Mentoring and Coaching
On an individual and group basis for participants as they learn to set goals, develop and implement action plans, manage negative emotions, and overcome challenges and self-doubt.
Designed to provide healthy alternatives to a return to old behaviors.
(group and individual) by qualified practitioners – shown to reduce cravings and drug hunger and to help relieve anxiety and insomnia characteristic of early sobriety.
Now of special importance to reduce the risk of fatality due to drug overdose. Family members and others can be taught to respond promptly and effectively in the event of an overdose emergency.
Screening and Intake for Treatment
Appropriate screening prior assures the best and most appropriate level of care and guards against misuse of limited funds and resources. Peer support can help improve motivation and engagement in the treatment process.
Likewise, RFTC uses an evidence-based strategy known as Brief Intervention and Referral (SBIRT) to serve the community by reaching out to those with SUD and COD who present at medical clinics or Emergency Rooms or who are in acute care facilities, encouraging them to get help for their problem behaviors. SBIRT has been shown to help communities interrupt the ‘revolving door’ of repeat visits and costly medical services.
Clothing and Food Bank
RFTC offers assistance in meeting basic needs with respect to health, wellness, and nutrition. Without such assistance, people in need can find it a challenge to fully stabilize in recovery. This is important in the public health sense because those with chronic medical or psychiatric problems often need assistance to stay compliant with medication or scheduled visits with physicians and practitioners. A CPSW can help maintain such regimens, improve compliance, and enhance overall outcomes.
Community Outreach Services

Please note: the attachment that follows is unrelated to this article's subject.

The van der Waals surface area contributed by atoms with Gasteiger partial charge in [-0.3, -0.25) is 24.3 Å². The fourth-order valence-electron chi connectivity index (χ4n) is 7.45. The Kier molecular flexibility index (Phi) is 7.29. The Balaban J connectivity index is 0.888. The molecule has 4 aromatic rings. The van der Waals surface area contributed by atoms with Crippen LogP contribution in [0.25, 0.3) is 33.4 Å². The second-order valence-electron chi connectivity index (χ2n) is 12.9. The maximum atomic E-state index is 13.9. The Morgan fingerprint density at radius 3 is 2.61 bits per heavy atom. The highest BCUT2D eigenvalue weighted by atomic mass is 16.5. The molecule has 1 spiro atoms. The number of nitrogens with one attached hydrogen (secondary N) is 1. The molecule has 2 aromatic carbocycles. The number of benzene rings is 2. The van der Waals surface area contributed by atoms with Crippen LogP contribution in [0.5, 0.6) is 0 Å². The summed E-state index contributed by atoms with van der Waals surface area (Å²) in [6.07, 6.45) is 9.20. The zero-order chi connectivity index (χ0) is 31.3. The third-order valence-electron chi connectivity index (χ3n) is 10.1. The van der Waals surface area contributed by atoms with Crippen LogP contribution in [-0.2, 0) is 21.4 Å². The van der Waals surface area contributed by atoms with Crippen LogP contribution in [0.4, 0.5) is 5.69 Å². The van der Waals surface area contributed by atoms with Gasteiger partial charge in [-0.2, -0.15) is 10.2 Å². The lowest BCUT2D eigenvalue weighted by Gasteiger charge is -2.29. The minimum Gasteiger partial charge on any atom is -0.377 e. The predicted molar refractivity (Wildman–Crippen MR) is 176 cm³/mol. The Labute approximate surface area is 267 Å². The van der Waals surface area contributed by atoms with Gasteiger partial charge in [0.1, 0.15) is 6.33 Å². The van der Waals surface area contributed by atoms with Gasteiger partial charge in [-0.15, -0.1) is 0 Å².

Community outreach (includes to the homeless), advocacy, and engagement activities starting where the person is, both in terms of what their immediate needs are.
Job Development and Resume Writing Assistance
Employment is well-known to be important in improving chances of recovery. In some cases, productive work is in fact available but consumers may lack the skills or confidence to apply, interview, and maintain a job. CPSWs can help with practical assistance as well as mentoring and coaching throughout the process
Detention Center Outreach
Jail managers and staff often struggle with recidivism and return to incarceration. This is often driven by untreated substance use and co-occurring mental health problems. RFTC peers currently meet with selected persons identified as at risk to offer information, assistance, and links to appropriate care. Supportive relationships then continue post-release as the former inmate adjusts to a new lifestyle.
- Morning Women’s Support Group
- Mondays ay 9:30am
- Acupuncture Detox Group
- Tuesdays at Noon
- Taos Veterans Connection
- Wednesdays at 1400
- Pottery Mindfulness Group
- Thursdays at Noon
Who Becomes A Certified Peer Support Worker?
To qualify for training, an applicant must be at least 18 years old and have a high school diploma or the equivalent, as well as:
- A current or former consumer of mental health and/or substance abuse services, with at least three full years of personal recovery.
- Have successfully completed training offered by the State Office of Peer Recovery and Engagement; and
- Completed 40 supervised hours of direct work with clients at an approved behavioral health agency.
Applicants must subsequently pass an examination administered by the New Mexico Credentialing Board for Behavioral Health Professionals.
All RFTC Peer Support staff are appropriately certified at the CPSW level. Training is ongoing, intended to further refine skills and ensure compliance with best practice. Sample topics include:
- Making Use of Natural and Community Supports
- Effective Personal Advocacy for Recovery
- Principles of Recovery and Resiliency
- Positive Sharing of Life Experiences
- Optimizing Engagement in Treatment and Self-Help
- Linking with Educational, Training and Vocational Opportunities
- Supporting the Consumer Who Has Lapsed/ Relapsed
- Ethics and Conduct for Peers
- Maintaining Healthy Boundaries in Peer Support Situations
- Best Practices in Peer Support Programming
- Protecting Consumer Confidentiality and Privacy
- Becoming a Culturally Sensitive Peer
- Interacting with Consumers around Issues of Medication
- Effective Parenting and Child Care
- Maintaining Health Through Good Eating and Sound Nutrition
- Understanding Trauma and Its Treatment
"Una Vida Buena y Sana | A Good and Healthful Life"
Recovery-Friendly Taos County envisions a community that promotes freedom from Substance Abuse by mobilizing individuals and community resources to overcome stigma, provide access to services, and support individual, family, and community recovery.
Contact Program Manager, Tommy Tapia
(575) 213 – 6002